Chapter Ten of The Big Gay Mormon book -
"They that be with us"
This is a from a manuscript I was writing to help gay members of the Church of Jesus Christ of Latter-Day Saints. This chapter became mute quickly so I am not including it in the finished manuscript. I still think it has worth, however.
The beauty in, the danger of a few words
My darling sister Carol-Lynette-Margaret-Louise is four feet nine and a half inches tall, standing. I myself am six foot three, also standing. I would think that one of us was adopted, but my mama promised that indeed we are siblings of the most generic genetic kind. She has been struggling with health issues for years; low energy, dizziness, mood swings grander than the normal patented Thompson family mood swings. It troubled her and us for some time. We thought she might have had food allergies or Epstein Barr. We thought it was all in her head and that she was psycho. Still, the symptoms had become debilitating. Finally, a doctor did some tests and found that she was diabetic.
When she called and told me that all this time she’d had an insulin problem I was so relieved that I started to laugh. She almost hung up on me. At last! Eur-freakin-eka! It had been discovered. Her problem had a name.
Carol-Ella-Margaret-Louise was dealing with the same problem as millions of other people with shorter names and taller bodies. There were pills available. There were shots available. There were books and magazine articles, websites and specialists on the subject. There was a telethon fundraiser sponsored by Healthy Happy Foods featuring stars of the Partridge Family. We didn’t have to wonder what the problem was, or if there even was a problem to begin with. We had at our disposal a list of things we could do to help her. She had a list of things she could do to help herself. Stick a name on it and it becomes manageable.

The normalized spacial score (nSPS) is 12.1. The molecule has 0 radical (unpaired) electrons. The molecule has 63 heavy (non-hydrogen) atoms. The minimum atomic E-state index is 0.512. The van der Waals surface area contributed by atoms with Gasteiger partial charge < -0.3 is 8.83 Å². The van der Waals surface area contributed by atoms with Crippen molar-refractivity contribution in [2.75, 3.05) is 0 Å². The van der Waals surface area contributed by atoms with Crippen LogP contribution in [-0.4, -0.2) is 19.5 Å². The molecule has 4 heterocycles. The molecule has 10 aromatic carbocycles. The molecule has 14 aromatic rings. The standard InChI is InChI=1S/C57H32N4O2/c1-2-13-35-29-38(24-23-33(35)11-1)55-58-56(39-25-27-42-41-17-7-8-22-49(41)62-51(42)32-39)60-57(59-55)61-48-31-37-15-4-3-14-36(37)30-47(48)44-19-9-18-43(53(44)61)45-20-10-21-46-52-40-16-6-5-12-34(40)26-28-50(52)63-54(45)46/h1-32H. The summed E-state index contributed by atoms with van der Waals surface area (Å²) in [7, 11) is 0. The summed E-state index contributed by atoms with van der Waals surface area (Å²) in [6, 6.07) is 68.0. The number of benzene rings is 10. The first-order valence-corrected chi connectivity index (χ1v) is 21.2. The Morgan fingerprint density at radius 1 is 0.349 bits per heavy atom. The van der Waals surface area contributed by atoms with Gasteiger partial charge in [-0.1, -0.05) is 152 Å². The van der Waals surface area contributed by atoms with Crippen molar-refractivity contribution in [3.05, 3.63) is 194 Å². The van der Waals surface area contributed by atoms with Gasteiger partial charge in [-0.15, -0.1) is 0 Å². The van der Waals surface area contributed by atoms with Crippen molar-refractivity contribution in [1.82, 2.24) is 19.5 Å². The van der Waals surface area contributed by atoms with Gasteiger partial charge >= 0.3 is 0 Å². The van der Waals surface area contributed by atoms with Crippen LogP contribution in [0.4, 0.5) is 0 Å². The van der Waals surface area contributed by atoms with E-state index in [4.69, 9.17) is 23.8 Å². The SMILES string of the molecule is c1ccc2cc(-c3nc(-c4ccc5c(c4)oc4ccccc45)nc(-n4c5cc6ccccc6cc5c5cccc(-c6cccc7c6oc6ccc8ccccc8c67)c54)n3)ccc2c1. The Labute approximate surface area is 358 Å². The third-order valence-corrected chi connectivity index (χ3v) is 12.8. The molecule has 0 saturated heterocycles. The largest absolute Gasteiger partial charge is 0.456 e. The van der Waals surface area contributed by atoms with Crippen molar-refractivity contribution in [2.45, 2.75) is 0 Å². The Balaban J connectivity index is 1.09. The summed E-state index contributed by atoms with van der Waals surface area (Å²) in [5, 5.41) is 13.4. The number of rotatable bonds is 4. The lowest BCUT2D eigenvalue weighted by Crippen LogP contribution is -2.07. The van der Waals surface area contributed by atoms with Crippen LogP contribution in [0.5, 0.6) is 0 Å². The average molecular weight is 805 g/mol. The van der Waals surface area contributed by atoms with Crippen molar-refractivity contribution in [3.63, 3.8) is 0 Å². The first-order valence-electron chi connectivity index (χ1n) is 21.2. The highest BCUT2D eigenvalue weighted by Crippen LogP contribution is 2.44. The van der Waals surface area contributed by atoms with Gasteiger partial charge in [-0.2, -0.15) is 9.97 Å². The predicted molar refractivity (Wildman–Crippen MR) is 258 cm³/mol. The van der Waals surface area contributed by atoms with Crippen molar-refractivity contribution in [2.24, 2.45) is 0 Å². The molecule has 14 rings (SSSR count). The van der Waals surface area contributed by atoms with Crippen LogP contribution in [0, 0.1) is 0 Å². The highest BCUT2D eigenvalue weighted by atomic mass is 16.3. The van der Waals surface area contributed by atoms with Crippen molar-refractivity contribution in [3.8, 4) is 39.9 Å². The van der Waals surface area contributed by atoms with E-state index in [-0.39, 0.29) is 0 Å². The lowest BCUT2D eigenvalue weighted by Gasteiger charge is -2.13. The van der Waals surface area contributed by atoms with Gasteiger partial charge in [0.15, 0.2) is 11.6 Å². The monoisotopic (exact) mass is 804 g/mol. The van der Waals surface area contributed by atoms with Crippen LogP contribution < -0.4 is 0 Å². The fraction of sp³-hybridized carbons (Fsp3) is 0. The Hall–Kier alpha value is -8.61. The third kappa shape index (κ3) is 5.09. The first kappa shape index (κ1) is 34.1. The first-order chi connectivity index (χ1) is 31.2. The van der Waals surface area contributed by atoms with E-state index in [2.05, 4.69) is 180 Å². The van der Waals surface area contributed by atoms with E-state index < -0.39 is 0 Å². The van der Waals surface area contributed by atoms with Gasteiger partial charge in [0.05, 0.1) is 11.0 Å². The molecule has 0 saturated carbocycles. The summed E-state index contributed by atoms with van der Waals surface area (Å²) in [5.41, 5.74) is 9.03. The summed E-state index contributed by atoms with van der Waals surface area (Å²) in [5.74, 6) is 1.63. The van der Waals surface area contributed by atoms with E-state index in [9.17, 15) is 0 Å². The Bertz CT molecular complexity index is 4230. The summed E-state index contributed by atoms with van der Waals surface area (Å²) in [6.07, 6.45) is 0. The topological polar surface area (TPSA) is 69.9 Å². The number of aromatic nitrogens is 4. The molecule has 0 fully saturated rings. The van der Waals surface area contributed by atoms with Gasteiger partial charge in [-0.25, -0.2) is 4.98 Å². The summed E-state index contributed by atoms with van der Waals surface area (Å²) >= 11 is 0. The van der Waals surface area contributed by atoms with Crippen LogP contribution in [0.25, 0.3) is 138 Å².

“Hey, Carol-Ella-Margaret-Louise. How is your diabetes? Are you still short?”
“Hey, Cal. It stinks, but I am managing. Are you still annoying?”
Just having a name we could attach to what had been ailing her seemed to empower all of us. The gray clouds in our new and happier world left the sky and were replaced by bluebirds and singing rabbits. Knowing what we were up against gave us options and a refreshing freedom. It seemed manageable.
My own “helpful name revealed” moment was not as public or as joyful, and I certainly did not share it with family or friends. Not even sister Carol-Ella-Margaret-Louise. Of course, the diagnoses of SGA (a title that did not exist in nineteen-eighty-blah-blah) was not made in the doctor’s office.
The feelings at my finding a title are difficult to describe even now that I have access to a lovely thesaurus. I knew what the symptoms were: there was a longing - something inside that was fundamentally different for me than the other boys in my school and church group. They seemed to naturally gravitate towards things that had no interest or appeal to me.
The jokes they told didn’t make sense. The camaraderie was off. I stared at things I shouldn’t have been staring at, and I didn’t stare at the things that caught their attention. Stuff just didn’t fit, and I interpreted this as my having some flaw that the others didn’t. This combined with a suicide in my former neighborhood of a man thought of as being different, and I wondered if that’s what guys who were different were supposed to do. Were we left on our own and expected to weed ourselves out?
I withdrew from groups. I wanted to be alone. Walking home from school one day on the country road where my dad was building a new house, I stumbled across some literature that was truly meant for the gutter. It had been tossed out somebody’s car window. I was actually looking for money, good walking sticks, and pieces of blue glass. I found empty beer cans and dubious literature instead. Much of it meant nothing to me, but there was a part toward the back that rang a few bells.
I learned quite a bit that day. Suddenly there was a name to go with my manner, and I found out about it while sitting on the side of an Idaho road.
Even with the misconceptions, stigmas, and horror I eventually found attached to the name, it gave me an idea of what I was up against, and it was something others were feeling as well. It let me know that I wasn’t a freak or an aberration while at the same time confirming that I was both of those. I was horrified at the diagnoses. I didn’t laugh in relief. I was just a kid. I had had no sexual experiences, and yet, pieces were starting to fit.